It’s not just the subjective parts of the test that are problematic either. The objective components are also too abstracted from reality in my opinion. Unless you are building customized skills tests for each role you’re hiring for, I think you’re in trouble. Since most companies can’t afford to do that, they adopt generic aptitude tests to test for logical reasoning, verbal skills, math etc. The problem is, this is so abstracted from the actual nuances of working in a job in a real corporation, it becomes almost meaningless.
I am not fundamentally opposed to the premise behind psychometric testing in the hiring process. I agree with what it’s trying to do. I am always looking for ways to better predict how an employee will actually do on the job. I give assignments, I look at work samples, I do what I can to improve the probability of a successful hire. And while I understand how we’ve arrived at this point – where aptitude tests grow more widespread with every passing quarter – I think we need to slow our roll a bit. Before you jump in with both feet, I recommend asking some tough questions about your assumptions and expectations for adding aptitude tests to your hiring process.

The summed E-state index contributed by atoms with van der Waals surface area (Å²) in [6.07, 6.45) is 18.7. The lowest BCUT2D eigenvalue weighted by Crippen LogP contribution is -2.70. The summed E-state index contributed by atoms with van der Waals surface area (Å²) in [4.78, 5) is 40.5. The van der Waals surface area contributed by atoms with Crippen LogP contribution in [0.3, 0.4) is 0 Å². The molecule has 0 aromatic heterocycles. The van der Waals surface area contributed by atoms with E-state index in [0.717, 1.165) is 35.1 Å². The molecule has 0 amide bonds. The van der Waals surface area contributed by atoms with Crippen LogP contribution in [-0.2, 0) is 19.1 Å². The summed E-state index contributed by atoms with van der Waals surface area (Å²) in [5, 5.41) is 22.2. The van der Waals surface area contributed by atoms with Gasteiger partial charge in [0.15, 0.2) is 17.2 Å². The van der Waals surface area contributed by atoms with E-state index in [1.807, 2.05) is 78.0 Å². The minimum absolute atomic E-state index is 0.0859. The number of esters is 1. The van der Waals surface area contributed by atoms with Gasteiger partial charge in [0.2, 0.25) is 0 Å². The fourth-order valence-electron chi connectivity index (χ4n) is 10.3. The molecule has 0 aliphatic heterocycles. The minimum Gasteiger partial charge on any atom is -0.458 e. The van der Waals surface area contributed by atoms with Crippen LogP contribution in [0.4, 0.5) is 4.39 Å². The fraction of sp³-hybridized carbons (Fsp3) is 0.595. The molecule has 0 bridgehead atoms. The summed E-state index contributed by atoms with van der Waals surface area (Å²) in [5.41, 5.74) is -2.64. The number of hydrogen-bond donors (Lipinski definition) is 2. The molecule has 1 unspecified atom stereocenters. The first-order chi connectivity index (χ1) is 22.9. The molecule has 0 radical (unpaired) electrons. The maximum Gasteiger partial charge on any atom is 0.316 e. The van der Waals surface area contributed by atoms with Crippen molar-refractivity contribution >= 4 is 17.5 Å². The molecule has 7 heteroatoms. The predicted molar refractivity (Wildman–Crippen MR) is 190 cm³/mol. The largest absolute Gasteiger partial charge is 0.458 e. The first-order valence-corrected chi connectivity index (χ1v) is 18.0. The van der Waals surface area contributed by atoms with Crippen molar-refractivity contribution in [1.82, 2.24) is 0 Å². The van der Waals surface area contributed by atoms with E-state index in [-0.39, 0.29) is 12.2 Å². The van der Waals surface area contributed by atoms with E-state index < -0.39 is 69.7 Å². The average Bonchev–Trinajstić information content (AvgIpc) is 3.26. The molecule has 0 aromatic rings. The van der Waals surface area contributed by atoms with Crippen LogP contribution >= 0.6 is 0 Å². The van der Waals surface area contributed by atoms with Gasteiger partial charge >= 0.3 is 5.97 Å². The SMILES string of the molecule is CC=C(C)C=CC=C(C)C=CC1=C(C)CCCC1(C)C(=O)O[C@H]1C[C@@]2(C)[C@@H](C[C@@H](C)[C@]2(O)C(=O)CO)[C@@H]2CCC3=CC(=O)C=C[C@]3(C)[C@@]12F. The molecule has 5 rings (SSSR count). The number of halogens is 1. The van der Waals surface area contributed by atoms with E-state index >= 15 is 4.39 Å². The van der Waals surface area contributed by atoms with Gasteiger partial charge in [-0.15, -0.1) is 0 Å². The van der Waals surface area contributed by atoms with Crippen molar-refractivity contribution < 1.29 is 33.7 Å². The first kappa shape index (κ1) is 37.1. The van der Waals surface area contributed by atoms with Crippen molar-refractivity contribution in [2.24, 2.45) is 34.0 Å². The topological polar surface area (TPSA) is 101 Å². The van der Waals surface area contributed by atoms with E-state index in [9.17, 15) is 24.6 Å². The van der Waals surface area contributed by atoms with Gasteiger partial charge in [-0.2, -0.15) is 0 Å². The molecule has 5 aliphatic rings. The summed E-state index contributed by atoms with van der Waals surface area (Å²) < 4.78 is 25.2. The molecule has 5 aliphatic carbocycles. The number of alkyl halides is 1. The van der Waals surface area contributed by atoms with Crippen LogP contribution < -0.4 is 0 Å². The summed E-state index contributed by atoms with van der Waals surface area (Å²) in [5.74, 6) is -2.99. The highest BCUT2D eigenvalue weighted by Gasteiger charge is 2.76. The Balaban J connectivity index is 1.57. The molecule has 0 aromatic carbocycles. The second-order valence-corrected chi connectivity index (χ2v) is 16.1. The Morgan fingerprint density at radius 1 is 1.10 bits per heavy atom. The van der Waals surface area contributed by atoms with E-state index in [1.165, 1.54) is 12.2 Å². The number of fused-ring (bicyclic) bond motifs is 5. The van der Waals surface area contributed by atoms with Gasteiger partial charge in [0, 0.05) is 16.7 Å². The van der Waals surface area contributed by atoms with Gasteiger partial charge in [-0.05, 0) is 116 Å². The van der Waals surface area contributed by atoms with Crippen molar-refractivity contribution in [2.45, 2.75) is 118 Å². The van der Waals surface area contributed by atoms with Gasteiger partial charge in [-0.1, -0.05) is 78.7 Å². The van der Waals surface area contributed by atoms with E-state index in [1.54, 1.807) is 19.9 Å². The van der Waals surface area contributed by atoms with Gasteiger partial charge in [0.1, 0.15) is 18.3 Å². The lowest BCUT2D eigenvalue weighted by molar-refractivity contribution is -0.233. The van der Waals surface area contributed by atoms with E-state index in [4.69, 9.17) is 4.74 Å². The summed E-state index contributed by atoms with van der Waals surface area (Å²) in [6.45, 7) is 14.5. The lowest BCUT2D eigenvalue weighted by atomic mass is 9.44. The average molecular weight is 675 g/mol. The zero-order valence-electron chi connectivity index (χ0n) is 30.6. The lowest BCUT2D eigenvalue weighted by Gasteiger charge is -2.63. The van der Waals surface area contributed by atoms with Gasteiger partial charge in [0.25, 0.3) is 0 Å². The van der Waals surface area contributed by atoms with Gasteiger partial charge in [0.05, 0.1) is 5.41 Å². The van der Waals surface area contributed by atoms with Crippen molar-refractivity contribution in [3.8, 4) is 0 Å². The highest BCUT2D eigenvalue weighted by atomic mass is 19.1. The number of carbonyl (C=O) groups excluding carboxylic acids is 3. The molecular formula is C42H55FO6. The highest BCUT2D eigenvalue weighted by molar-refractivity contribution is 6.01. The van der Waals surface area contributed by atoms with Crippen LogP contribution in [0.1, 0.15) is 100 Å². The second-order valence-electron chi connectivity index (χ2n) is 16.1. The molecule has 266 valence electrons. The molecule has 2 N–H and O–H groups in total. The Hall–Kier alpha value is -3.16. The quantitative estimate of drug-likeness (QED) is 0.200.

Wind Projects Open Their Sails With Tax Breaks Set to Expire
What Do People Who Are “Not Like the Others” Do?
5 Actions for Leaders to Take When Their World Is Imploding
Gold Is Being Manipulated. But to What Extent?
Craps: The Perfect Metaphor For Success
What’s in a Title? Six Tips to Avoid Undermining Women
Building Better Relationships: Why Saying “No Thank You” is Important
Which is the Most Important Sales Metric?
The Passive Bubble: Buybacks and ETFs
How Advisors Can Keep Their Motivation Going Long Term
Strategies9 hours ago
The Passive Bubble: Buybacks and ETFs
Forward-Looking Investing10 hours ago
When Did You Own Facebook?
Research10 hours ago
Financial Independence Has Nothing to Do with Being a Millionaire
Equities1 day ago
Development1 day ago
How to Get Your Network Working For You
Development1 day ago
7 Things Advisors Need to Know About Succession Planning
Let's Solve It2 days ago
Do the Recent Trade Tensions Matter for the U.S. Economy?
Research2 days ago
What Every Investor Can Learn From Buffett’s $4.3 Billion Mistake